The National Center for Policy Analysis wonders: would mandating the purchase of health insurance, as Massachusetts will now be doing starting July 2007, do more to ensure that people actually have health insurance than mandating the purchase of car insurance does to ensure people have car insurance?
Some of the conclusions, from a brief analysis by Greg Scandlen:
Policymakers can get an idea of how well mandatory health insurance would work to reduce the number of uninsured by looking at another type of mandated coverage. Consider:
* All but three states mandate automobile insurance, but 14.6 percent of America's drivers remained uninsured in 2004, according to the Insurance Research Council.
* No state mandates health insurance, but 17.2 percent of the population lacked health coverage in 2004, according to the Employee Benefit Research Institute.
* In 17 states, the uninsured rate for auto is higher than for health.
This is a remarkable finding considering that driving is a voluntary activity and enforcement is relatively easy—making people show proof of insurance when they register their cars.
Higher punishment rates for failure to do so don't seem to correspond with increased purchase of auto insurance; the study finds that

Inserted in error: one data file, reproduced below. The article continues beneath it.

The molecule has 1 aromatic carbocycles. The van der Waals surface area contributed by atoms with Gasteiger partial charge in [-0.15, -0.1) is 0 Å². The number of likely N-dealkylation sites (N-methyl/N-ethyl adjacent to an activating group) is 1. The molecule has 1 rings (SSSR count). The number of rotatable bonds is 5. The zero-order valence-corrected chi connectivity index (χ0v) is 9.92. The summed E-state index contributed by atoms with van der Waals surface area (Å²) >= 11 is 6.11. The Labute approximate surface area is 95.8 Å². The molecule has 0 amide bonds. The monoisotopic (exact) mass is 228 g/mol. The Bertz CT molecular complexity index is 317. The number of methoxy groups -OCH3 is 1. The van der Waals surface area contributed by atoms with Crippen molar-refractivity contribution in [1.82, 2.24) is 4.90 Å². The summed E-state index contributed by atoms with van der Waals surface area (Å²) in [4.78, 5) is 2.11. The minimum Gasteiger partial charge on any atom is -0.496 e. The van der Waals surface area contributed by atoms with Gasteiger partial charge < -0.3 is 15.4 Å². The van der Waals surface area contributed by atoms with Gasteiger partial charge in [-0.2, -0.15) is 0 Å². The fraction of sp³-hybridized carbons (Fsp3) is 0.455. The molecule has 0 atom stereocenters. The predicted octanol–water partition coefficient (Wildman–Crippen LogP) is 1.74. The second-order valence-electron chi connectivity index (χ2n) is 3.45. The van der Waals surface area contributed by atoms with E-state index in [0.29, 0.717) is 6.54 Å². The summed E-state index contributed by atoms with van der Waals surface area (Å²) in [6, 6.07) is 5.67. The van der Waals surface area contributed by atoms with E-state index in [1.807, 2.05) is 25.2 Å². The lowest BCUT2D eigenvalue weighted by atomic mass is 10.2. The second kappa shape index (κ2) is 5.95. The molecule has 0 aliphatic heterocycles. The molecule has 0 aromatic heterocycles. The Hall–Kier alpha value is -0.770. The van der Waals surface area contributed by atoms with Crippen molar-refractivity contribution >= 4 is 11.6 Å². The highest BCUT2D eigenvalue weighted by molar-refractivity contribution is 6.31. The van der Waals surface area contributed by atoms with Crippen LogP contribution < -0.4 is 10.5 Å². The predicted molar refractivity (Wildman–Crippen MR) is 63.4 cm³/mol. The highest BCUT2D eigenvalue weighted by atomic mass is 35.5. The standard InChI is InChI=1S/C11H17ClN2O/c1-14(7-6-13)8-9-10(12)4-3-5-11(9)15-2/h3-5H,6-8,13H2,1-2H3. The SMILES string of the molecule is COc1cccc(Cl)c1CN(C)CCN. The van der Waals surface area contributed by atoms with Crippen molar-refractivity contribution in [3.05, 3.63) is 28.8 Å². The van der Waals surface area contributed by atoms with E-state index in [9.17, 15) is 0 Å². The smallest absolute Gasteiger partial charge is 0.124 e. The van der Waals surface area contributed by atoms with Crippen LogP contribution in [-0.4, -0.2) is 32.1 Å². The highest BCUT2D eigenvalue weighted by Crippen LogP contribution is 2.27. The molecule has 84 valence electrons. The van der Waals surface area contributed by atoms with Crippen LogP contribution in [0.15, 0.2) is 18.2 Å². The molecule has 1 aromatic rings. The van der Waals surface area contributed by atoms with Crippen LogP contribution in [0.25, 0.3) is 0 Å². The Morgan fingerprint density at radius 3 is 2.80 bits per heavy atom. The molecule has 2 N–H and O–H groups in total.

most of the variations between the states for both types [auto and health] of insurance could be explained by two variables: 1) the rate of poverty in the state and 2) the level of health care costs in the state. No other variable was statistically significant. Specifically, they found:
* A 10 percent increase in the poverty rate was associated with a 7.4 percent increase in the uninsured rate for auto and a 7.1 percent increase in noninsurance for health.
* A 10 percent increase in the cost of health care was associated with an 11 percent decline in the uninsured rate for auto and an 8.5 percent decline for health.
These two variables explained 43 percent of the variation in the health uninsured and 27 percent of the variation in the auto uninsured. Mandatory coverage and no-fault variables, used in the auto regression, and personal income per capita variables, used in both regressions, had no significant effects.
I'm curious as to the causal links that explain this apparent connection between health care costs and auto insurance purchases.
Reason's Ron Bailey back in November 2004 wrote a detailed account of why he thinks that mandatory health insurance purchasing just might be the only hope, given current political realities, of ensuring that a vital private market in health care continues to thrive.